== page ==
Being a public school teacher doesn't exactly pay a lot. The first few years were really tough, because you're low on the salary schedule and you're forced to build up your library of resources (which can get pretty pricey) and stock up on supplies.

    However... after five years of doing this... and paying off my debt, I saved up and bought a place after the Bay Area housing started to go up, but before the big boom.

    These days my salary allows me to live comfortably and debt free with the exception of my mortgage. I'm even able to put a decent chunk of my salary into saving, plus have money left over to enjoy life.

    Two of the biggest perks in regards to money is having a solid pension plan and decent health coverage.

    Plus there's the non monetary benefits of the job, which include plenty of vacations, good work hours (with the exception of certain times of the year), and the feeling of appreciation you receive from your current and former students.

    It sounds silly, but receiving a handmade thank you card from one of your former students who just got accepted into Berkeley or NYU can make your feel as good as pulling an Ohtani rookie card from a pack.

    As for curriculum and lesson plans, it depends on the individual teacher and their principals/districts. I have a great principal who watched over me for years, but now that I've earned his trust, he's very laid back. I've been teaching the same class for a decade now, so my lesson plans are almost the same year in and year out. My friend (who teaches the same class) and I will usually look over our lessons and swap out about 10 to 20% of the curriculum to keep things fresh, but it's usually hammered out in one summer afternoon hanging out at Starbucks with her.

    Obviously this comment is very simplified... as there are times I stress out over things like budget cuts or contract negotiations (something we're currently dealing with in my district), but overall I couldn't think of a better career choice for myself.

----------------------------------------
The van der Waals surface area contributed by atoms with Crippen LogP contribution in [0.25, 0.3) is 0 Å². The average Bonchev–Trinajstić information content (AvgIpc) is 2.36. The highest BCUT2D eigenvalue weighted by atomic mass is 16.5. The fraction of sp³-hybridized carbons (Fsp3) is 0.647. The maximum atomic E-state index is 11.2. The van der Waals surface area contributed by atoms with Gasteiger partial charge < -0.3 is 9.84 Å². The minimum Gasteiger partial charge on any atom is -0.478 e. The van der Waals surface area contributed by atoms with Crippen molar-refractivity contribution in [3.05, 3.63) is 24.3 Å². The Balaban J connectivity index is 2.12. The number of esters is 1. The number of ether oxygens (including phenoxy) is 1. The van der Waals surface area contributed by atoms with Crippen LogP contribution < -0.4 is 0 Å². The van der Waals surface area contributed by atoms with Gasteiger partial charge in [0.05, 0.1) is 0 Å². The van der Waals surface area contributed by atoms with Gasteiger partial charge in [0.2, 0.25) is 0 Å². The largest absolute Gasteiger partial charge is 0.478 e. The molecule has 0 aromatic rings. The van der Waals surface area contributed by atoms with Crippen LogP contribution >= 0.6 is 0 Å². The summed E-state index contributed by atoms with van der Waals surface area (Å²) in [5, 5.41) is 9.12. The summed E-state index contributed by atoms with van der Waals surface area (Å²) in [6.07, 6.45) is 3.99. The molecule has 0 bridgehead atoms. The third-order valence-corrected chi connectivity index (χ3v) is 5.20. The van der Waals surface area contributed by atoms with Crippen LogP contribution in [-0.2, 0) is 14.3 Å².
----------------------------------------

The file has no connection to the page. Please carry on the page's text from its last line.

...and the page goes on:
Anyways... thanks for the shout out. It feels good to be appreciated every now and then ;)

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    1. Thanks for the thorough writeup on your experiences Fuji. I think you just wrote down an entire posts worth lol.

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  3. Every week is Teacher Appreciation Week in my mind, especially after seeing what a lot of my former college professors went through (the adjuncts in particular) over the last couple years when my state's budget crisis got out of hand. Many of them barely made more than I did at my crap near-minimum wage job.

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    1. Agreed, the teachers without tenure deserve better.

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  4. Thanks, Zippy. I didn't expect to log in to the card blogs today to get some teacher appreciation, but I'll take it.

    Good observation about teachers and lawyers. It does seem that card blogging community leans a bit heavy to those professions.

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    1. Well at least this card community is a bit more diverse.

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  5. Nice little shout-out to all the teachers and professors, who don't get nearly enough appreciation for enduring all the things you mentioned (I think I read the same WaPo/NYT articles as you.) Also glad to hear Fuji share his personal experiences, and shine a positive light on the profession.

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    1. I agreed, a little positivity was nice to see from someone in the profession. Although I'm still sure it's a tough job.

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  6. The most underpaid profession in my opinion. How lawyers make more than teachers is beyond me. Thanks to all the teachers!

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    1. I'd rather not tear anyone down to raise somebody else up. Instead I'd wonder why aren't paying teachers more in general and leave it at that.

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  7. Thanks for the shout-out. I'm definitely one of those who "stay behind because you're the weirdo who actually has an odd sense of pride, love and passion in what you do." I truly enjoy what I do, and I've worked my tail off to be in a position where I can coach and teach my preferred classes.
    There's a lot I'd change, just as many of you would do with your job/position/work place, but I think I'll be a classroom guy until I'm set to retire. ZZ outlined a lot of the negatives, nearly all of which I have experienced first hand, but the positives do outweigh them.
    I'll echo Fuji's statement about the handmade thank you cards. I got one today from a senior who is graduating this weekend and it actually brought a tear to my eye. It's nice to know you're appreciated, but even more so to learn you've made a difference in someone's life, no matter how small.

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    1. Glad to know that you're in a stable and comfortable position in your profession too Tom.